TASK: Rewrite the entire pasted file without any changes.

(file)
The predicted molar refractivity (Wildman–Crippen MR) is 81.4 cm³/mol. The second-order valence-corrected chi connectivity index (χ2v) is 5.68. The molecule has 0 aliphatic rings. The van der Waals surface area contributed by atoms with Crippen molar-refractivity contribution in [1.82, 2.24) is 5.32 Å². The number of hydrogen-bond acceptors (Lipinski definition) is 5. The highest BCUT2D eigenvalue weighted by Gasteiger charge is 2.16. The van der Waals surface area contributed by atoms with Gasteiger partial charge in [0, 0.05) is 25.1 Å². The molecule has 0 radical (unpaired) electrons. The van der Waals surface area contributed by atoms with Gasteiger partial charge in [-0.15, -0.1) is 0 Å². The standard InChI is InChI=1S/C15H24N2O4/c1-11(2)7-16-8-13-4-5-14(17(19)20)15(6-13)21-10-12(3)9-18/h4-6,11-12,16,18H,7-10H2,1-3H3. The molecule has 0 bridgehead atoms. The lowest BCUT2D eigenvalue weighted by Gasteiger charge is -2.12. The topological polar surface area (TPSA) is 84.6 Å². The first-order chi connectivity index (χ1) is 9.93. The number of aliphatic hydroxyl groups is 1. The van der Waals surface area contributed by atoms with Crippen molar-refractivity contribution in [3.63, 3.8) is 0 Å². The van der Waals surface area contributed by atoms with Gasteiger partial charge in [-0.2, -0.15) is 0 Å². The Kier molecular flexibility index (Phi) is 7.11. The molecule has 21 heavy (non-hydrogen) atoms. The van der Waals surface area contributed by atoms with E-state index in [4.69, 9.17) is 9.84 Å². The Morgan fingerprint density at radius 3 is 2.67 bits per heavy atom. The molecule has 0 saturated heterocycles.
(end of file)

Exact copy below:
The predicted molar refractivity (Wildman–Crippen MR) is 81.4 cm³/mol. The second-order valence-corrected chi connectivity index (χ2v) is 5.68. The molecule has 0 aliphatic rings. The van der Waals surface area contributed by atoms with Crippen molar-refractivity contribution in [1.82, 2.24) is 5.32 Å². The number of hydrogen-bond acceptors (Lipinski definition) is 5. The highest BCUT2D eigenvalue weighted by Gasteiger charge is 2.16. The van der Waals surface area contributed by atoms with Gasteiger partial charge in [0, 0.05) is 25.1 Å². The molecule has 0 radical (unpaired) electrons. The van der Waals surface area contributed by atoms with Gasteiger partial charge in [-0.15, -0.1) is 0 Å². The standard InChI is InChI=1S/C15H24N2O4/c1-11(2)7-16-8-13-4-5-14(17(19)20)15(6-13)21-10-12(3)9-18/h4-6,11-12,16,18H,7-10H2,1-3H3. The molecule has 0 bridgehead atoms. The lowest BCUT2D eigenvalue weighted by Gasteiger charge is -2.12. The topological polar surface area (TPSA) is 84.6 Å². The first-order chi connectivity index (χ1) is 9.93. The number of aliphatic hydroxyl groups is 1. The van der Waals surface area contributed by atoms with Crippen molar-refractivity contribution in [3.63, 3.8) is 0 Å². The van der Waals surface area contributed by atoms with Gasteiger partial charge in [-0.2, -0.15) is 0 Å². The Kier molecular flexibility index (Phi) is 7.11. The molecule has 21 heavy (non-hydrogen) atoms. The van der Waals surface area contributed by atoms with E-state index in [4.69, 9.17) is 9.84 Å². The Morgan fingerprint density at radius 3 is 2.67 bits per heavy atom. The molecule has 0 saturated heterocycles.